Tommaso Macri, originally from Padova, Italy, has made Natal his home since 2015. He is an alumnus of the Università degli Studi di Padova in Italy, where he earned his physics degree and a master’s in theoretical physics. He obtained his Ph.D. in statistical physics from the International School of Advanced Studies, also located in Italy. His post-doctoral journey led him to three different institutions, including a two-year stint at the Max Planck Institute for the Physics of Complex Systems in Dresden, Germany.
Currently, Tommaso is a lecturer at the Federal University of Rio Grande do Norte, where he researches quantum simulators. Outside his professional life, he cherishes spending time with his Brazilian family, going to the beach, and indulging in Northeastern cuisine. A long-time admirer of Michael Jordan, Tommaso is also passionate about instilling a love for basketball in his young son.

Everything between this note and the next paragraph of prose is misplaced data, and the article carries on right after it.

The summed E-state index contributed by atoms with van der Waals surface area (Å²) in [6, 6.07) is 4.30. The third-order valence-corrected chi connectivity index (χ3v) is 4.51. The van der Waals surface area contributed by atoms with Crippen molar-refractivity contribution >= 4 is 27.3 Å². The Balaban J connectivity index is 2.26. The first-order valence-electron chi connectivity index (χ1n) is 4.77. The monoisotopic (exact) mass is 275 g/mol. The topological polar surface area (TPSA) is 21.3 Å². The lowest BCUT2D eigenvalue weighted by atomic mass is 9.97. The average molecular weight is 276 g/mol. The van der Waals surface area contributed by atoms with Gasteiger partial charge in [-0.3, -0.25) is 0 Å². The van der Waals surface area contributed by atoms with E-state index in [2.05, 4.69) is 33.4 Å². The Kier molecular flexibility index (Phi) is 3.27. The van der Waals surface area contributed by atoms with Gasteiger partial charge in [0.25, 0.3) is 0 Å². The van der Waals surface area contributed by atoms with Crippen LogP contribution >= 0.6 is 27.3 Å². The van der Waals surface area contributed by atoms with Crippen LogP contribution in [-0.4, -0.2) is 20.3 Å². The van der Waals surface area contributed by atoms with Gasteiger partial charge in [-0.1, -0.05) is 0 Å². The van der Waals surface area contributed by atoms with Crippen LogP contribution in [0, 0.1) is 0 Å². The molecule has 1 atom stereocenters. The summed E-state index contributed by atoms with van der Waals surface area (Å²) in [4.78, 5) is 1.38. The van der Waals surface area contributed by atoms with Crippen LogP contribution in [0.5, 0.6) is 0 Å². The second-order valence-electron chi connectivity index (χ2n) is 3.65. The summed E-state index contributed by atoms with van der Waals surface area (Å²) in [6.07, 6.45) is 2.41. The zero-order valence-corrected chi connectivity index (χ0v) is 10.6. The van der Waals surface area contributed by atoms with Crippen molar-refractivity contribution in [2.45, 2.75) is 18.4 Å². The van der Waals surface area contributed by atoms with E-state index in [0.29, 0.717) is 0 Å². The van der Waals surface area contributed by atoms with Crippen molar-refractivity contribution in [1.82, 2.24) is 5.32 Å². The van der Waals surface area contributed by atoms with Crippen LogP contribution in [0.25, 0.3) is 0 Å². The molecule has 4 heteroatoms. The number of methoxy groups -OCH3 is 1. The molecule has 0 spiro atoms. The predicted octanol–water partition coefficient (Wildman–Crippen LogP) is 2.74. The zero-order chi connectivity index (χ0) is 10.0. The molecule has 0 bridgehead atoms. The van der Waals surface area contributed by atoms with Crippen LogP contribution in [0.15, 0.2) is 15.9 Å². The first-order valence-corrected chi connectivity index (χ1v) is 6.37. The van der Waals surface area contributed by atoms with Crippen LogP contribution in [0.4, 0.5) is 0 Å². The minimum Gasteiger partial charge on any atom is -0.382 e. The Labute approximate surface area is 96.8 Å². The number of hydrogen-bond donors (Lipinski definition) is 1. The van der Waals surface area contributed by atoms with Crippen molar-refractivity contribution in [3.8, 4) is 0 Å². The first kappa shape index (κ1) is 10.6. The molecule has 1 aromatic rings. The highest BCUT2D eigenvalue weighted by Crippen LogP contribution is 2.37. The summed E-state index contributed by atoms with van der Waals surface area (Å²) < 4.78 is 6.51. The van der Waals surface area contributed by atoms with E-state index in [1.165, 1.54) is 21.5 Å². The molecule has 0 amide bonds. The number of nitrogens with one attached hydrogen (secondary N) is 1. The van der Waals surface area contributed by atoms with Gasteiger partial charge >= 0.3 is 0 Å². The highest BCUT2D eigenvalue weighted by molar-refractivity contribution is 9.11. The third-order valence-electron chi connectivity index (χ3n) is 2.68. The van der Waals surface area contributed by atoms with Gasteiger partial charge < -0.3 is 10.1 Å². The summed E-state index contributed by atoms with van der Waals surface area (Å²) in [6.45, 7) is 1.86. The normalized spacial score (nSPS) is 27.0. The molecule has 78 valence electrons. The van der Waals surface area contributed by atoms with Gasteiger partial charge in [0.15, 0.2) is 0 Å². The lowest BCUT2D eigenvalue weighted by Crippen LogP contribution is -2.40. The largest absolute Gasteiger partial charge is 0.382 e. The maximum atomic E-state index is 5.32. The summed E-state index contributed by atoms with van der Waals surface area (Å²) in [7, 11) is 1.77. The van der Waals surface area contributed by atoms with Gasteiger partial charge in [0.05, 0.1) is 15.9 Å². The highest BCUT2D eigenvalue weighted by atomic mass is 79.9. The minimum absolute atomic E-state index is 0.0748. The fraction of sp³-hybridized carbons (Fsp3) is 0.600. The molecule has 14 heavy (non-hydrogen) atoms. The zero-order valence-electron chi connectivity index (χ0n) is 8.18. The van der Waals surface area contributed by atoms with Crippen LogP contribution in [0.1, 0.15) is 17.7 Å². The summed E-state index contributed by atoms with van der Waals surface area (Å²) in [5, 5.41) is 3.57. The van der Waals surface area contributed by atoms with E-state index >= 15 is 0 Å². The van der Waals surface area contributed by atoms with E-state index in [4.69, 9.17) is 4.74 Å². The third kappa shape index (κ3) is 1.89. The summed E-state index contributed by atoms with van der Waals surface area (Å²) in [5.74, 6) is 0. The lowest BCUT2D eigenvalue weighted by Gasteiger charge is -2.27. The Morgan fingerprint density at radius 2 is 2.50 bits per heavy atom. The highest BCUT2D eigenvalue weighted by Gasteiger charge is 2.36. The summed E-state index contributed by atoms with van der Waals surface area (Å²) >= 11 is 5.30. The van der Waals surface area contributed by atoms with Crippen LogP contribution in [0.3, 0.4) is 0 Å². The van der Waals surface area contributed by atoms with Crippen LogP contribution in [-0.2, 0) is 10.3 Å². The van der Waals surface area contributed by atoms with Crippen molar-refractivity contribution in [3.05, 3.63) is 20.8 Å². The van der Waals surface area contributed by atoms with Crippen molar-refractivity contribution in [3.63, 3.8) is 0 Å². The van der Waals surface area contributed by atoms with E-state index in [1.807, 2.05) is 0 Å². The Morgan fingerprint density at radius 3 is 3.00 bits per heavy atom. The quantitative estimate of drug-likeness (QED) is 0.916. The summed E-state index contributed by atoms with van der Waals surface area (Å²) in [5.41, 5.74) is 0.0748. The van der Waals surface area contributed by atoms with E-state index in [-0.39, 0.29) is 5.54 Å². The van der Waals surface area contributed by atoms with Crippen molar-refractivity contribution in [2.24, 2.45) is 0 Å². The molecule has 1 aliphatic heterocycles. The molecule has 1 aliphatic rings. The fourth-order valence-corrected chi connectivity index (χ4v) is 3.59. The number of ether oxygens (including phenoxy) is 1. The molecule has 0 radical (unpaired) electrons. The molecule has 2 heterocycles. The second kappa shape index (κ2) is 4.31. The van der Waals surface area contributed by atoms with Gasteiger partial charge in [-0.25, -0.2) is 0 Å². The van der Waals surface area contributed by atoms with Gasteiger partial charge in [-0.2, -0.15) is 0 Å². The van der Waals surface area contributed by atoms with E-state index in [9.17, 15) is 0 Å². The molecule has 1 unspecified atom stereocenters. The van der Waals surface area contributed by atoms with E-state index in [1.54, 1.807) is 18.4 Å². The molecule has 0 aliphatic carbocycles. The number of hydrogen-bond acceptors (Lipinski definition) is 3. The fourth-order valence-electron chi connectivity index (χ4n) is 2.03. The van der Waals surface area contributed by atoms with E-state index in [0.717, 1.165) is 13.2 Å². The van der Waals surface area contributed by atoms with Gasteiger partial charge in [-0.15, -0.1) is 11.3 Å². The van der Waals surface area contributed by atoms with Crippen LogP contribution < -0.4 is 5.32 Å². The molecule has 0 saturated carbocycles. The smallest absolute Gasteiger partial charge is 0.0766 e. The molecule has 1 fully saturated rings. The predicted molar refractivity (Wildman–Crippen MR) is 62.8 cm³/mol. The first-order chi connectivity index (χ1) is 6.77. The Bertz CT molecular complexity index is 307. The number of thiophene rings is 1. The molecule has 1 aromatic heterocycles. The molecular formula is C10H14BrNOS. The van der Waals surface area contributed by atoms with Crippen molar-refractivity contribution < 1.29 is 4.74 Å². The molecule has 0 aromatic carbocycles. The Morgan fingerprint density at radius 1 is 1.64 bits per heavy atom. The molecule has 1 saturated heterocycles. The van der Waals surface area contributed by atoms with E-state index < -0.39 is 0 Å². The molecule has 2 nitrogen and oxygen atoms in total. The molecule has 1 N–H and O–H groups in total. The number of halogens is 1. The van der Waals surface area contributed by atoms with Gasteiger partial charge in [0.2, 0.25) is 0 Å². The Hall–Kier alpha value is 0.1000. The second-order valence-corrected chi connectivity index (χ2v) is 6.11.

Describing a multi-particle system poses a significant challenge, even for the most powerful supercomputers. Quantum simulation, a vibrant research field, spans numerous areas of physics, including atomic, molecular, optical, condensed matter, nuclear, gravitational, high-energy physics, and quantum information science. The goal of quantum simulation is to tackle pertinent yet unresolved physical systems by “synthesizing” them on experimental quantum platforms, thereby enabling direct measurement of these models’ properties. This approach is encapsulated in Feynman’s statement: “Nature isn’t classical, and if you wish to simulate nature, you’d better make use of quantum mechanics. It’s a fascinating problem because it doesn’t seem easy.” Consequently, our research has been focused on developing methods to describe generic quantum simulators using Rydberg atoms, which are characterized by their exaggerated electronic properties.